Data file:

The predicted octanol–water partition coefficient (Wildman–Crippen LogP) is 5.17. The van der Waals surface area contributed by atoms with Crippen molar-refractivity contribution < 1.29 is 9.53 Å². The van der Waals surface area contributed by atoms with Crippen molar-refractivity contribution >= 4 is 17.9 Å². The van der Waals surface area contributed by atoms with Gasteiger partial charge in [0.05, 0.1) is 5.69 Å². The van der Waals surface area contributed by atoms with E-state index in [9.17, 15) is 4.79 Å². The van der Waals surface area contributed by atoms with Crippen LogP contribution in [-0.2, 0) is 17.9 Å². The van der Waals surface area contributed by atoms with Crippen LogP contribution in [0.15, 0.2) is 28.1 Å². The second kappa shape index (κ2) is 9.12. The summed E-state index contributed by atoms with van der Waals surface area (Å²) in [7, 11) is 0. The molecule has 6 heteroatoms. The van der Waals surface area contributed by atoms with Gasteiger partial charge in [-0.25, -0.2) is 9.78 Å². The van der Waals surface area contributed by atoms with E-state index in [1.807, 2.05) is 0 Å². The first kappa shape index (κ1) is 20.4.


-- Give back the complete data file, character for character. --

The predicted octanol–water partition coefficient (Wildman–Crippen LogP) is 5.17. The van der Waals surface area contributed by atoms with Crippen molar-refractivity contribution < 1.29 is 9.53 Å². The van der Waals surface area contributed by atoms with Crippen molar-refractivity contribution >= 4 is 17.9 Å². The van der Waals surface area contributed by atoms with Gasteiger partial charge in [0.05, 0.1) is 5.69 Å². The van der Waals surface area contributed by atoms with E-state index in [9.17, 15) is 4.79 Å². The van der Waals surface area contributed by atoms with Crippen LogP contribution in [-0.2, 0) is 17.9 Å². The van der Waals surface area contributed by atoms with Crippen LogP contribution in [0.15, 0.2) is 28.1 Å². The second kappa shape index (κ2) is 9.12. The summed E-state index contributed by atoms with van der Waals surface area (Å²) in [7, 11) is 0. The molecule has 6 heteroatoms. The van der Waals surface area contributed by atoms with Gasteiger partial charge in [-0.25, -0.2) is 9.78 Å². The van der Waals surface area contributed by atoms with E-state index in [1.807, 2.05) is 0 Å². The first kappa shape index (κ1) is 20.4.